Hi, Friday Folliers! Today the Grammar Cop treats you to no less than five boo-boos, all gleaned from the Opinion (letters) page of our popular weekly, The Suburban. Without further ado:
- “For childrens’ sakes, fix the snow and ice clearing in NDG!”
- “It’s front wheels were turned into the sidewalk…”
- “…every summer weekend at Expo 67′, even though…
- “Pavillions / pavillions / Pavillion / Pavillions / Pavillion”
- “…it was Buck Roger’s home base on…”
Okay, granted, these errors were ‘just’ in letters. To the editor. Signed. I don’t know about you, but I for one sure wouldn’t like to have my letter published in a newspaper (albeit a local weekly) with my name, if it included mistakes like those. Corrections:
- The word children is already a plural form. Therefore when you want it to be possessive, as in for the sake of the children, you should either say it like this, OR it should be for the children’s sake. No need to pluralize sake, by the way. Also by the way, this appeared in the caption under a photo that the page’s editor so helpfully added. Grrr.
- Unlike most English words which take an ‘s to show possession (as above – children’s), the word it is a BIG EXCEPTION. I harp on this because it’s (note: it’s = a contraction for it is) a mistake that shows up so often. The possessive form of it would be: its. No apostrophe.
- There is no reason for there to be an apostrophe after “67” here. I think the writer was confused as to how to write the short form of the year, 1967. In a date, the apostrophe should go before the two digits, as: ’67. This indicates that it’s short for 1967. Also, note that if it’s a curly apostrophe, it should resemble a closing single quote, not an opening one. By single quotes, I mean: ‘this.’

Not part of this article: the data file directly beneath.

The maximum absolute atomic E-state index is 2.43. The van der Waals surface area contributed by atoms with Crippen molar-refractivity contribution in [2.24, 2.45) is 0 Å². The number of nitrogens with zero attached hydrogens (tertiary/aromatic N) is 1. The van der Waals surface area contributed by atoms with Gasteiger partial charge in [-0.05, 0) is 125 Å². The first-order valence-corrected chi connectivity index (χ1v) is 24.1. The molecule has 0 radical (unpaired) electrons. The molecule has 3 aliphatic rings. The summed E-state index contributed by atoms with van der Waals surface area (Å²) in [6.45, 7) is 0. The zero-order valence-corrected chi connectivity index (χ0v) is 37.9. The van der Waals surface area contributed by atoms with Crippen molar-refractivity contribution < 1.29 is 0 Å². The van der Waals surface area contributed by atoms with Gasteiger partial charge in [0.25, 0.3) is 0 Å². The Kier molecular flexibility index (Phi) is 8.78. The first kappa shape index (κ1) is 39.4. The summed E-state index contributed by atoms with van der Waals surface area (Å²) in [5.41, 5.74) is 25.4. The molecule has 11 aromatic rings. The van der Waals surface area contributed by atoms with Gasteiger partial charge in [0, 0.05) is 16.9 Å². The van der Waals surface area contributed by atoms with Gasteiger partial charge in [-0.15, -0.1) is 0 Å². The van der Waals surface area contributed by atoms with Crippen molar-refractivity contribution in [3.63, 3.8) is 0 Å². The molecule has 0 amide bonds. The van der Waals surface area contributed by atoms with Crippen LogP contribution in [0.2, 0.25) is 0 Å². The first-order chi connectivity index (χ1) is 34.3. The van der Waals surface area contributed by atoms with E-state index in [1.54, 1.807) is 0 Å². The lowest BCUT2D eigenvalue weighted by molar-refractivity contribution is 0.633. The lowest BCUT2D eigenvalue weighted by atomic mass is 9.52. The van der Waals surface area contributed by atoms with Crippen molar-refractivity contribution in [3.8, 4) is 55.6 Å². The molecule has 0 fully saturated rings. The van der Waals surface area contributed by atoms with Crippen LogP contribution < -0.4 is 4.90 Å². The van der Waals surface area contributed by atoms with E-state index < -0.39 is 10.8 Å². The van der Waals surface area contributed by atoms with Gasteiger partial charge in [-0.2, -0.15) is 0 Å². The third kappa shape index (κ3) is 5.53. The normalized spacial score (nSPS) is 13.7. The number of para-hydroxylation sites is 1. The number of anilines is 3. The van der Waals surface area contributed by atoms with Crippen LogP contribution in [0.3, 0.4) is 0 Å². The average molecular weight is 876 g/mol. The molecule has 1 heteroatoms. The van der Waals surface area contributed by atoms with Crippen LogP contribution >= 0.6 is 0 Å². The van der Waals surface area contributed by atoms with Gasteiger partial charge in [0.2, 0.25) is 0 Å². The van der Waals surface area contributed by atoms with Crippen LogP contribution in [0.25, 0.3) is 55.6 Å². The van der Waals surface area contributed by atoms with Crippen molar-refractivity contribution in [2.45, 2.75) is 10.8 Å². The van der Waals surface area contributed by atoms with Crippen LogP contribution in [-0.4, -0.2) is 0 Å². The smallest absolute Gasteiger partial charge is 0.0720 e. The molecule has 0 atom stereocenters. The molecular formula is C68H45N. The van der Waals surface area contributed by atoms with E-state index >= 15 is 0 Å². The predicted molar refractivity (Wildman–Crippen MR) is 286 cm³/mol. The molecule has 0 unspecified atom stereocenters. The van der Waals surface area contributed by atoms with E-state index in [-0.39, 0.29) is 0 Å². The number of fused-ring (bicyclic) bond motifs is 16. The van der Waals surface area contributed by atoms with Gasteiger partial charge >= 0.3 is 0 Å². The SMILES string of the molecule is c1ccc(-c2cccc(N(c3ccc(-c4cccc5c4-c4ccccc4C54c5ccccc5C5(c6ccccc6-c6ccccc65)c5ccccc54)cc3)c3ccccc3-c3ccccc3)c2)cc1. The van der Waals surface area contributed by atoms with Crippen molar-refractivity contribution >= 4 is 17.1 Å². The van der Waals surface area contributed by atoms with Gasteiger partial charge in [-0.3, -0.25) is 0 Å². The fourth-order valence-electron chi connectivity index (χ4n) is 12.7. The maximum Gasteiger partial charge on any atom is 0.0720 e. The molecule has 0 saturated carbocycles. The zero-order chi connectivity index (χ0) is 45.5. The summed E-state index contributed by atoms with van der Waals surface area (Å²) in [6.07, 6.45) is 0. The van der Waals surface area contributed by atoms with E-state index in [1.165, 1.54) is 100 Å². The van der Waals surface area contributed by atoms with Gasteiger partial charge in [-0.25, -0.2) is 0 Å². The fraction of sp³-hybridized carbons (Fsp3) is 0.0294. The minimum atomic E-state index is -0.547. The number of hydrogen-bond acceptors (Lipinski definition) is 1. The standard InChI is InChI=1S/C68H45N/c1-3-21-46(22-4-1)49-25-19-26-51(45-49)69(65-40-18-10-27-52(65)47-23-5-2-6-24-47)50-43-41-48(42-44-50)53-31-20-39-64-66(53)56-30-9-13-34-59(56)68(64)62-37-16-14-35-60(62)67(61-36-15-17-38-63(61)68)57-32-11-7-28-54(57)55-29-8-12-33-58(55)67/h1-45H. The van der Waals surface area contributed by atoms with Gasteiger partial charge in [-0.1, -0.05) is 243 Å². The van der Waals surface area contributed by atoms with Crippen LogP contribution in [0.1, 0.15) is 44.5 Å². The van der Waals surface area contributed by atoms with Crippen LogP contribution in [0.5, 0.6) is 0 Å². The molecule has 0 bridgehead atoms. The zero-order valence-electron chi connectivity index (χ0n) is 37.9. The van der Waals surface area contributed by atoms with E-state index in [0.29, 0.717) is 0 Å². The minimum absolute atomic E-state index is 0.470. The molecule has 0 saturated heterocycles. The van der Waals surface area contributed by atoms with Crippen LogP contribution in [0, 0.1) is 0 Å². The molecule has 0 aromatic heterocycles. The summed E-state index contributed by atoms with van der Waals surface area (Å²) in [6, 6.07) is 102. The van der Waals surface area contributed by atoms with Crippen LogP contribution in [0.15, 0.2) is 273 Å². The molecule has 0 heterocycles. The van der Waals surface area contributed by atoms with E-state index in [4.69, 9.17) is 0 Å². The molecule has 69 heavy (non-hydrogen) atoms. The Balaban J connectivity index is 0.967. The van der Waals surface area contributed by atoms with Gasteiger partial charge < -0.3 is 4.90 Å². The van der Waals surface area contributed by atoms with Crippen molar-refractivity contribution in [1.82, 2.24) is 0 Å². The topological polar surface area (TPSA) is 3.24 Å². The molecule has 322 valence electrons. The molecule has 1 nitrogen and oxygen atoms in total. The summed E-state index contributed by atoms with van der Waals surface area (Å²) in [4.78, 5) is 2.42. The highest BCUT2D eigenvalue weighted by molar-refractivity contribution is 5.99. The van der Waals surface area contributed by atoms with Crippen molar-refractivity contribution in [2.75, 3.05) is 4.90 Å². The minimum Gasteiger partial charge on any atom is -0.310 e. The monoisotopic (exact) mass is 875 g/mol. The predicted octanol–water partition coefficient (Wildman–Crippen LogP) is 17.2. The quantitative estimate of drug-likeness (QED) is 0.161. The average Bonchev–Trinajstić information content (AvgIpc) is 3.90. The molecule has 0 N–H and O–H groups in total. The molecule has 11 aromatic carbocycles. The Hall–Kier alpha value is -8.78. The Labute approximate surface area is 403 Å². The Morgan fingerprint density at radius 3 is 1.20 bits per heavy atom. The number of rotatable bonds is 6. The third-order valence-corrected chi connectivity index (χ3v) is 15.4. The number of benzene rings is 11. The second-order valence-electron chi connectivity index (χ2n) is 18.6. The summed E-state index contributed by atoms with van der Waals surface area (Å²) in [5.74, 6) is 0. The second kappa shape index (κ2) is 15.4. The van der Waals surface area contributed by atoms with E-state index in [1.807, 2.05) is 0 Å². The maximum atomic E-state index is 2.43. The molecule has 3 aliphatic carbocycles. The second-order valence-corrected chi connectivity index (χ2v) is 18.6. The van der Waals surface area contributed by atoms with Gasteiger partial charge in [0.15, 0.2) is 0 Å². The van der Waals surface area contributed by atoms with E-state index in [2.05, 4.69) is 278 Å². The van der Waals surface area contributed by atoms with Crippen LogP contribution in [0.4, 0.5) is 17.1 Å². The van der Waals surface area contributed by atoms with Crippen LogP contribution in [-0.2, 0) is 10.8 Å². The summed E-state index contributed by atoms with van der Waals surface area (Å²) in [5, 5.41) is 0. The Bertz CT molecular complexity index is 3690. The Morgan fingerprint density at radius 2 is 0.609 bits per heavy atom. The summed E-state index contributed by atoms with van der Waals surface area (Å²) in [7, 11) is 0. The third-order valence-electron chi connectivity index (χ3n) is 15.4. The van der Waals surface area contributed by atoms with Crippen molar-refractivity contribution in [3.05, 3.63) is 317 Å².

- You’re probably wondering: What’s with all the “Pavillions/pavillions”? Well, I’ll tell you. The letter writer, who was writing about Montreal’s Expo ’67, mentioned this word no less than FIVE times – and it’s spelled wrong every single time. (At least she was consistent!) Pavilion should have only one ‘l’ in it.
- The same writer as in #4 wrote this. She must not have been a fan of Buck Rogers. 😉
I will leave you now with these words: It’s been fun, but for the children’s sake, don’t let them get into Buck Rogers, a character invented way back in the ’20s. One day we should build a museum – of Pop Culture. I’d go there.